rvgrandma
rvgrandma

What is not mentioned: especially on MH raise tires off ground. I have always been told not to because it is hard on the suspension. For one night might be OK but not long term. The spot we are on is so unlevel the front has 3 pieces of 2×6 under the tires. There is a guy in the park that has his front end raised up just as high but no boards or anything under the tires. He says it is fine, won’t hurt his MH. He has been parked for months like this. I have been told it… Read more »

STEPHEN P MALOCHLEB
STEPHEN P MALOCHLEB

I park on gravel so I went to Tractor supply and purchased one of their 4x6x3/4 stall mats. I cut it up into 8 pieces. For the front tires I made them 12×24 iches. In the rear they are 24×24 inches. This keeps the tires off the ground and places them on a rubber pad. Being an 1 1/2 thick I think it will let the tire just settle in a bit and not be as rigid as wood.

Stuart Chapman
Stuart Chapman

I wonder how concrete is on a tire that is on the trailer. We stored tires not in use on concrete and they were laying down and it turned out the chemicals in the concrete rotted the sidewall. Found this out the hard way having the whole sidewall blow out on the tire that was against the concrete.

Richard Brandt
Richard Brandt

I often wonder if a 1/4 inch sheet of plywood placed on the outside of the tires would protect them from UV and heat buildup just as much or more as anything store bought. I suppose I should run my own test but it’s too cold outside.

rvgrandma
rvgrandma

sometime last year there was an article, I think in RV Travel, where they tested how well tire covers, insulated boards, and the mesh screening many put over the whole wheel well especially on MH protected the tires, keeping them from heating up too much. If I remember correctly, the insulated foam boards kept them about 10 degrees cooler than just a cover over the tire.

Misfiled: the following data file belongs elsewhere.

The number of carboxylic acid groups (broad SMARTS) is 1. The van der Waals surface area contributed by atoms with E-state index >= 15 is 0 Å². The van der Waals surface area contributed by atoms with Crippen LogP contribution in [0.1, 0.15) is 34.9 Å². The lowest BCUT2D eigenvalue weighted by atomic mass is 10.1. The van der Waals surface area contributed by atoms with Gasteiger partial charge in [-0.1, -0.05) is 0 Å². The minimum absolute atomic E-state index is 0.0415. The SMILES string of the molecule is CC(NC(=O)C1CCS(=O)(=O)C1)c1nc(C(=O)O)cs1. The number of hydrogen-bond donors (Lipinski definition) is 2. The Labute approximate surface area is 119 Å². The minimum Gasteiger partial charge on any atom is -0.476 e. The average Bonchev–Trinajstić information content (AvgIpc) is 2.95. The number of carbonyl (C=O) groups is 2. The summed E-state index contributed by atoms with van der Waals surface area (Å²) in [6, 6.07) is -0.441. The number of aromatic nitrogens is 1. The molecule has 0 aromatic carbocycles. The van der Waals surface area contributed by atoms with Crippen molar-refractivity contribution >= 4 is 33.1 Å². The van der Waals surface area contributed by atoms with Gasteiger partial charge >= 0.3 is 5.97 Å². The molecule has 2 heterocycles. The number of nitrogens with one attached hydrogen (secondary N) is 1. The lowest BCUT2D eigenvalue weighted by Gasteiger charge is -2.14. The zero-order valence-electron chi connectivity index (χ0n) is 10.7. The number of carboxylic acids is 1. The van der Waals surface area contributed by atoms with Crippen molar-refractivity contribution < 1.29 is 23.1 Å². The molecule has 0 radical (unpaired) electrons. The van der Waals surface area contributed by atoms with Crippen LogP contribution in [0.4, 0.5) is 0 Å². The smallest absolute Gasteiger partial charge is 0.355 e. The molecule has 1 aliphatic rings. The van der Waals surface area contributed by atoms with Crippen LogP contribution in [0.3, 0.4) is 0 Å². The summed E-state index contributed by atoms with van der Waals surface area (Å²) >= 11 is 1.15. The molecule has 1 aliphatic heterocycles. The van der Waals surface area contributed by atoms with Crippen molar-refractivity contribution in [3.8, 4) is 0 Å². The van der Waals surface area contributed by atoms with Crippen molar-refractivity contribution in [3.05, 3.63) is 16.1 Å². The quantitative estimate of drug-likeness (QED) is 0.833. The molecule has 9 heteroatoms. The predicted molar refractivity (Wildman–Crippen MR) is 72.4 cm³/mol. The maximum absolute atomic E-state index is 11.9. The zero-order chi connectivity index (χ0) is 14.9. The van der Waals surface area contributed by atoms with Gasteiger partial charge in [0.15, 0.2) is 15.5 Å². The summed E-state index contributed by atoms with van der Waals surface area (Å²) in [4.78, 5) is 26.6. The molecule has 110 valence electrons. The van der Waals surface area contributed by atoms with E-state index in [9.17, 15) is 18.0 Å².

sam
sam

we use those yellow leveling pads. we park on dirt long term, we also built them up 1 layer so that when it rains the tire is not sitting in the water, just that one level keeps the tire from puddle sitting. the coach is level. and we lost little air pressure sitting now that we did this AND bought GoodYear Made in USA Endurance tires, AND we moved them up last buy to their max size of 235/85/16, which top out CC at 3750lbs I think, These need very few top offs. we moved up previously from GY Endurance… Read more »

Leo Suarez
Leo Suarez

I have read others suggesting that you lower your leveling jacks to reduce the weight of the RV on the tires. Your opinion?

Bill Lampkin
Bill Lampkin

Just wondering how big an issue it is to park on asphalt over winter (5 months). I have to leave our motorhome at a storage yard (covered, not enclosed) and parked on asphalt. Tires are 295 80 22.5 and I use white tire covers after treating the tire sidewalls with 303 protectant. Motorhome has a tag axle. I do check tire pressures monthly.
Thanks for all the good info you provide!
Bill